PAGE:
President Joe Biden has long been criticized for going too far on mask and vaccine mandates, but his plan to offer free COVID-19 testing is drawing vocal opposition from those who say it doesn't go far enough.

The plan calls for health insurance companies to reimburse patients for tests, but it faced instant backlash upon being announced last week.


White House press secretary Jen Psaki has been peppered with questions on the issue by reporters all week, leading to some headline-grabbing exchanges.

"Should we just send one out to every American?" Psaki asked rhetorically in response to a testing question. "Then what happens if every American has one test? How much does that cost, and then what happens after that? I think we share the same objective, which is to make them less expensive and more accessible, right? Every country is going to do that differently."

Many in the press called the comment a blunder, saying the sarcastic suggestion is exactly what the government should do and pointing to countries such as the United Kingdom, Germany, and Singapore that have implemented similar plans.

While filling every mailbox in America with tests may be too extreme an approach, the Biden administration could certainly go further, argued Sabrina Corlette, the co-director of Georgetown University's Center on Health Insurance Reforms.

"I don't know what would be involved logistically in mailing tests to everyone's mailbox," she said. "It seems like an enormous undertaking. But I do think it's certainly feasible to have a more rational system where you could walk into a Walgreens or Giant and you could pick up tests."

Corlette said the word "frustrating" best sums up her thoughts on the testing plan because tests are a great way to track and halt COVID-19 spread. She touts not only European testing but America's vaccine rollout as models to follow.

"The current approach that the Biden administration is building on simply leaves too many barriers in place," Corlette said. She recently bought tests for herself and her children when a cold ran through the house, paying $100 out of pocket that she doesn't expect to get back, but she knows that's not a realistic option for many people, who will continue to attend work or school without knowing if they are infected.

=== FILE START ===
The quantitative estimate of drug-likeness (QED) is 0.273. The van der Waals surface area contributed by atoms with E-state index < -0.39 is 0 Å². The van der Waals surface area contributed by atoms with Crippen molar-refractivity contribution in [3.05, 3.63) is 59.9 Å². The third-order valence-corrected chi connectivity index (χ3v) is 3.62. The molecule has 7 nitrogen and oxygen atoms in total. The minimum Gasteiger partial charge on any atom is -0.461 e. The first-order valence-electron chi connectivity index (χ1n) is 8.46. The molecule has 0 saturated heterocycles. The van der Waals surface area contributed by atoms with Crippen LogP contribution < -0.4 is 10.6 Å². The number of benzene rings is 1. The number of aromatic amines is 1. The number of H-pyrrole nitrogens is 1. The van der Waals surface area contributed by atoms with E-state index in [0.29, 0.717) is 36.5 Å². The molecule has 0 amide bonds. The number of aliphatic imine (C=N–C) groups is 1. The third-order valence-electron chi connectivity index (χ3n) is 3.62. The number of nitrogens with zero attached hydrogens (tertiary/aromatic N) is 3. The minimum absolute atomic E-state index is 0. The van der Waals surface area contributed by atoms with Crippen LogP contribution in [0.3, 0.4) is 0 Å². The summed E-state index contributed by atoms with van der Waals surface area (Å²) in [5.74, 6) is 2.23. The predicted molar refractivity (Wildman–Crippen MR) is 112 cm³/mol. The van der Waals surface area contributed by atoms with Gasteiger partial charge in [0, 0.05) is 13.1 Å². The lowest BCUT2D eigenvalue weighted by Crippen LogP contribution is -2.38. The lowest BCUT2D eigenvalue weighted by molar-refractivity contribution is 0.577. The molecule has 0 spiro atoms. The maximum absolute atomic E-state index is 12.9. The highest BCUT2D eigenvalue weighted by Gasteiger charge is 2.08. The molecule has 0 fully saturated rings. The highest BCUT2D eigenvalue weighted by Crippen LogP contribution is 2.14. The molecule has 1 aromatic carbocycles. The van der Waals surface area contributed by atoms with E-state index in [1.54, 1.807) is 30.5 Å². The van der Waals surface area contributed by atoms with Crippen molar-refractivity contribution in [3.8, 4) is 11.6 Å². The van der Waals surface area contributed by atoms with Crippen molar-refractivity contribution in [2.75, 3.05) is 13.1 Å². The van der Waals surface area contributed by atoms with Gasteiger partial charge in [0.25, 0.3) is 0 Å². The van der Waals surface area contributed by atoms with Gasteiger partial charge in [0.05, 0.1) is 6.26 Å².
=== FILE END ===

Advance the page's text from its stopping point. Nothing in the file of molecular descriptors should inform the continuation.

Despite Europe's strong testing, easy access to tests hasn't stopped the virus from spreading. The U.K. and Germany both boast daily case rates higher than the United States, though their death rates per capita are lower. But with holiday gatherings approaching, Heritage Foundation senior fellow Doug Badger said he thinks more people will be looking to test before seeing loved ones.

"Not everyone would be willing to test themselves, of course, but most would want to know whether they have a contagious disease before getting together with families for the holidays or participating in other social functions," he said.

In the U.S., a pack of two tests runs between $14 and $34 on average. Badger would like to see that number drop to $1 or $2.

Another complication is that tests are already in short supply in some places, a situation that won't be resolved by making them free. And those who test positive aren't always guaranteed paid time off from their employers, which could undercut the real-world effectiveness of cheap and available tests.

One final concern for Corlette is that insurance companies under the current plan will be forced to reimburse tests regardless of the cost, which could lead to price gouging and higher premiums down the road.

The U.S. government has committed or disbursed $9.5 trillion so far in COVID-19-related spending, according to the Committee for a Responsible Federal Budget. Less than 0.2% of that has been spent on testing, a percentage Badger said the government can and should increase.


"Making affordable home tests broadly available at nominal cost will equip millions of Americans to protect themselves and their loved ones against the disease," he said.